The Unsaid Truths of China Tech
Chinese technology companies have been in the spotlight lately, and a few under-reported details stand out.
When the Ant Financial IPO was delayed, speculation grew about how Chinese regulators would restrict the company. As expected, its financial services are going to be structured under the regulation of a financial holding company. One component that went unanswered is, what to do with Ant’s technology arm? In my view, it may be spun into a separate tech company that would improve its valuation.
The more media attention focuses on Jack Ma, the worse his situation will be. The more he is portrayed as a martyr, the harder it will be to sort it out. My own parents knew nothing about credit cards and mortgages, but now China is graduating into a credit-driven society. Ant’s reputation is not stellar here, with practices often viewed as “predatory lending.”
Are mutually exclusive contracts anti-competitive, all politics aside? Chinese antitrust regulators say yes, while the U.S. Federal Trade Commission says it’s complex and nuanced. If Twitter asked you to sign a contract to only appear on one social media platform, is that anti-competitive? What about exclusive contracts for licensing an index for an ETF? The FTC stated, “Exclusive contracts can benefit competition in the market by ensuring supply sources or sales outlets, reducing contracting costs or creating dealer loyalty.“ It cited three cases where it has been ruled anticompetitive.
Mutually exclusive contracts are so common in China that as soon as Ant was fined, the CEO of 58.com called for an antitrust investigation against competitor BeKe (KE Holdings) for signing mutually exclusive contracts with real estate brokers.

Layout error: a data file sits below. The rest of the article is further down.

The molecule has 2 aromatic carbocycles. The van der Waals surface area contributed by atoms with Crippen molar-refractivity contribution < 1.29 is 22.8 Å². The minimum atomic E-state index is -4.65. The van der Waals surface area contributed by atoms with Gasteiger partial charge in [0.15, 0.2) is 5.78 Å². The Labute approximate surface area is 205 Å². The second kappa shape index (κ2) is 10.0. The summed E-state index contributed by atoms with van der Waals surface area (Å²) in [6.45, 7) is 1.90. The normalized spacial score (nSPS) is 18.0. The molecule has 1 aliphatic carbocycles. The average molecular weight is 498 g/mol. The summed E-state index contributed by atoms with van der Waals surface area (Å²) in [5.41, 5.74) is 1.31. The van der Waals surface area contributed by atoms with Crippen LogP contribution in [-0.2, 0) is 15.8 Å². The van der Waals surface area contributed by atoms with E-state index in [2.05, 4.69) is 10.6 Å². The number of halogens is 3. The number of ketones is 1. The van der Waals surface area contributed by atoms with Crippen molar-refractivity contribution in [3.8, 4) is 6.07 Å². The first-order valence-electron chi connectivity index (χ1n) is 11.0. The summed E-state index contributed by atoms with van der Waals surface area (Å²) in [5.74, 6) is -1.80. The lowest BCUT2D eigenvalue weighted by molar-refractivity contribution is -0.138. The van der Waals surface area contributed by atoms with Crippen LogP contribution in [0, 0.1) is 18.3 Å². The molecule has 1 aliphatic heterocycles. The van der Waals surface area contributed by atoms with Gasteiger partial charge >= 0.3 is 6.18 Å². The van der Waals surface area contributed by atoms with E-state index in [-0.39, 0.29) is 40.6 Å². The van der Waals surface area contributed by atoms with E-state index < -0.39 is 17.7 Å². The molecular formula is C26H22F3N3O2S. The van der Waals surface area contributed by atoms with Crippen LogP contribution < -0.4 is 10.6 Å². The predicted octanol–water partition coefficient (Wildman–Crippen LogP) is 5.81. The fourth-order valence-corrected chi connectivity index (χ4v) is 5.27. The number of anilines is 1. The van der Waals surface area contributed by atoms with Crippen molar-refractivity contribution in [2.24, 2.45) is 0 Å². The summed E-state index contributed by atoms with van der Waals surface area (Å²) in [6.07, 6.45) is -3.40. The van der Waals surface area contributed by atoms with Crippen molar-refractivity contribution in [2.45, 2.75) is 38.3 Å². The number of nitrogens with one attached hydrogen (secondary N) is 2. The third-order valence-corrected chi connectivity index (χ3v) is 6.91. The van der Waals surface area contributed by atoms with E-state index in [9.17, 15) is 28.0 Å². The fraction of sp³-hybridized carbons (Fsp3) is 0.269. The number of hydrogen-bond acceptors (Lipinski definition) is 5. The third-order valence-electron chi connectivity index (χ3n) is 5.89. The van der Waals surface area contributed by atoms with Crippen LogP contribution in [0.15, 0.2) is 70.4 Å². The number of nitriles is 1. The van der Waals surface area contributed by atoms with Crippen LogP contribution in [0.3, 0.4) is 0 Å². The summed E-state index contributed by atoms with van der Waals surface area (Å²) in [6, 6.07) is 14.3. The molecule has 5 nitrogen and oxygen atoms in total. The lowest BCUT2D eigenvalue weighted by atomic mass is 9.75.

China’s antitrust regulator asked 34 Internet platform companies like Tencent, ByteDance and JD to “conduct self-inspections within one month” or face a fine. Chinese regulators often use warnings to adjudicate rather than bringing actual legal cases. When Qihu360 and Tencent got into anti-competitive spats and lawsuits, the government asked each party to stop some practices and each wrote apology letters to the public.
34 Chinese Companies and Their U.S. proxy’s business lines
Some of the smaller retailers on this list hardly have monopoly power, which calls into question “regulatory overreach” when their mutually exclusive contracts are subject to antitrust regulation. I can’t help but wonder what the grandfather of regulatory economics, George Stigler, would say.
Speaking of George Stigler, his thoughts and research on economics of regulation merited him a Nobel prize, and I would highly recommend his humorous autobiography as general reading for those interested in the Chicago School of Economics, which has a healthy dose of skepticism of regulators.
All regulations look backward, not forward. The biggest question for Ant and Alibaba in the next five years is whether they can compete, grow and make money in a very competitive space for Chinese technology. The 34 companies on this list show the challenges and opportunities, as Ant is still the top non-state-owned financial entity with the least competition from other non-state-owned enterprises, while Alibaba’s other main businesses have plenty of strong competitors.